does refunding afghanistan makes humanitarian sense
Afghanistan – Since Taliban took over control of Afghanistan, the state of the its people is becoming bad to worse. The financial crises have just deepened, with more than 23 million people facing severe hunger, with 8 in 10 eating less or borrowing food.
Currently, almost 97 percent of Afghans live below the poverty line. This is becoming like a war zone similar to Yemen where civilians were badly affected. According to the International Rescue Committee (IRC), there has been an increase of 73 per cent in internal displacement since June 2021.
Currently, more than 3.5 million Afghans find themselves displaced from their home regions due to insecurity, war and conflict, while approximately 1.2 million have been pushed out of their locales owing to natural disasters including floods, earthquakes and droughts.
Further, the economy has been badly affected because it remains sanctioned and in embargoes. It was once heavily dependent on international aids only. The suspension of financial assistance by the World Bank and the International Monetary Fund, combined with an American freeze on the disbursal of US$9.5 billion of reserves to the Afghan Central Bank, is expected to take a massive toll on the financial health of Afghanistan.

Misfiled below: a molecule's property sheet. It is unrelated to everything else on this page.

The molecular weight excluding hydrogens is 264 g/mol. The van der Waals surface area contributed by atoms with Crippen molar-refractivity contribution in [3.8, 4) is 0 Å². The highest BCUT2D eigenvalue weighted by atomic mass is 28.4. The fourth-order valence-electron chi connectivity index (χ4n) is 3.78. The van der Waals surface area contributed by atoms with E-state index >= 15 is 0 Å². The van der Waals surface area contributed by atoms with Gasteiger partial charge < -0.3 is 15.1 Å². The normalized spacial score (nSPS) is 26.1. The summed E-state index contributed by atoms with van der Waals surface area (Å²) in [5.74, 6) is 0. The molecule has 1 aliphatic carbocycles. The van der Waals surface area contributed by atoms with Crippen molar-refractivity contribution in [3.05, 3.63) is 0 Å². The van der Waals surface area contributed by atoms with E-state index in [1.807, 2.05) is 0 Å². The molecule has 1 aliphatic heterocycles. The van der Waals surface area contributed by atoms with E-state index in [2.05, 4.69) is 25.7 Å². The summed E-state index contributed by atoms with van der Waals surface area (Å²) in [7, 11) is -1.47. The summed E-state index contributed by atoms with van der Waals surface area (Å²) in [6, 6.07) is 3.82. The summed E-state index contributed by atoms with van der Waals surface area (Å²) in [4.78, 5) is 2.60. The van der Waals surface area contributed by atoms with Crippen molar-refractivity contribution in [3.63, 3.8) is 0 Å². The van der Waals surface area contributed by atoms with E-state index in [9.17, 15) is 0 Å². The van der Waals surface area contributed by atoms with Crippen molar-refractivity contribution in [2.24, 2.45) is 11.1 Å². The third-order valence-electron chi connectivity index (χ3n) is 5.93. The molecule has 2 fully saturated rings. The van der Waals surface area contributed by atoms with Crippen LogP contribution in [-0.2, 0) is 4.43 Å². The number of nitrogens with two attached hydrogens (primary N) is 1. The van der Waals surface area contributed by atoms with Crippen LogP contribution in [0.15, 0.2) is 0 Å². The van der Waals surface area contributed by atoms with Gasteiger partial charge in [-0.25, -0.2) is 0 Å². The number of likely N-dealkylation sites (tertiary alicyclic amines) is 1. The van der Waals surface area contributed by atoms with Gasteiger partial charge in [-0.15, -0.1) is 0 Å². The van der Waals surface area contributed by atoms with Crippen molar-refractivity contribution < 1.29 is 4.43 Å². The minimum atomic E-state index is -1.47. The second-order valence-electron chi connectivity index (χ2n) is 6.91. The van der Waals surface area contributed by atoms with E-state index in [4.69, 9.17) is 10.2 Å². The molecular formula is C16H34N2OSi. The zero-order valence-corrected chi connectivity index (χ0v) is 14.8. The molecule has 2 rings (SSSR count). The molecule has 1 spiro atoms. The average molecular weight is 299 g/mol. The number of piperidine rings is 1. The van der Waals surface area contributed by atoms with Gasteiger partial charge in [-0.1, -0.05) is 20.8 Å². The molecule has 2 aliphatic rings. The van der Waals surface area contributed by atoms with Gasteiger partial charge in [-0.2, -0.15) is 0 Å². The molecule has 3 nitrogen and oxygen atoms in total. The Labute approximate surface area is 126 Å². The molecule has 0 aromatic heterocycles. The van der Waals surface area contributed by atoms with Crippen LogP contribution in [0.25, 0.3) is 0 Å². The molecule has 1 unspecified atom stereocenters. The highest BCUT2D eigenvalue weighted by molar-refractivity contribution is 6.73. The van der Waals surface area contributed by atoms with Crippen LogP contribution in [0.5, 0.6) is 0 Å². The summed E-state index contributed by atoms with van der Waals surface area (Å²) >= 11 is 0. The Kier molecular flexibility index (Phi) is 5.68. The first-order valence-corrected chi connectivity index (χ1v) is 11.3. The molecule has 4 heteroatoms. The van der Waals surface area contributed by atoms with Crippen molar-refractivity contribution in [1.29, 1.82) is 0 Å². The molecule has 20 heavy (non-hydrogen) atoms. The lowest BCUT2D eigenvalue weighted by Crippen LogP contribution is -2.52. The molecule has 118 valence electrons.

Afghanis are currently forced to indulge in bartering as their economy has no trade support and currency strength either. Drug abuse and human exploitation is also becoming matters of concern, due to which several regional countries are contemplating to convince the big givers to continue to aid the people of Afghanistan.
Sadly, despite its efforts to project a different image, the Taliban is unlikely to gain international recognition until the group can convince other nations it has truly changed character. It continues to have a slippery footing due to its pumped-up ego.